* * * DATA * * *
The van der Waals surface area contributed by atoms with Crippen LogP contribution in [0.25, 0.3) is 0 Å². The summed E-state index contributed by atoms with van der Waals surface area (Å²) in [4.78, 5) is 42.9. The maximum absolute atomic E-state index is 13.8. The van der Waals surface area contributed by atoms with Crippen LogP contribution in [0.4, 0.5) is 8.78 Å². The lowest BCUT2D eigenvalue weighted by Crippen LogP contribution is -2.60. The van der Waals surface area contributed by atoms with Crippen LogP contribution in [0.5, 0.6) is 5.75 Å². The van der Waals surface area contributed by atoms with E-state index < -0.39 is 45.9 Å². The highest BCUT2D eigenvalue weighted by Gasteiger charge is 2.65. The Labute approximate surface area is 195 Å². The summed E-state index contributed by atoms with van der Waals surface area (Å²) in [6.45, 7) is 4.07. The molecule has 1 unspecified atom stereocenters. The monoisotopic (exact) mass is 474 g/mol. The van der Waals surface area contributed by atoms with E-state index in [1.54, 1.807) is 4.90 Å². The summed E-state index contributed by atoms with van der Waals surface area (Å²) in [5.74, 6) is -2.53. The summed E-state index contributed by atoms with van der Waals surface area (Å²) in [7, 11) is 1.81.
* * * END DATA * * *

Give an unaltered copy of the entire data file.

The van der Waals surface area contributed by atoms with Crippen LogP contribution in [0.25, 0.3) is 0 Å². The summed E-state index contributed by atoms with van der Waals surface area (Å²) in [4.78, 5) is 42.9. The maximum absolute atomic E-state index is 13.8. The van der Waals surface area contributed by atoms with Crippen LogP contribution in [0.4, 0.5) is 8.78 Å². The lowest BCUT2D eigenvalue weighted by Crippen LogP contribution is -2.60. The van der Waals surface area contributed by atoms with Crippen LogP contribution in [0.5, 0.6) is 5.75 Å². The van der Waals surface area contributed by atoms with E-state index < -0.39 is 45.9 Å². The highest BCUT2D eigenvalue weighted by Gasteiger charge is 2.65. The Labute approximate surface area is 195 Å². The summed E-state index contributed by atoms with van der Waals surface area (Å²) in [6.45, 7) is 4.07. The molecule has 1 unspecified atom stereocenters. The monoisotopic (exact) mass is 474 g/mol. The van der Waals surface area contributed by atoms with E-state index in [1.54, 1.807) is 4.90 Å². The summed E-state index contributed by atoms with van der Waals surface area (Å²) in [5.74, 6) is -2.53. The summed E-state index contributed by atoms with van der Waals surface area (Å²) in [7, 11) is 1.81.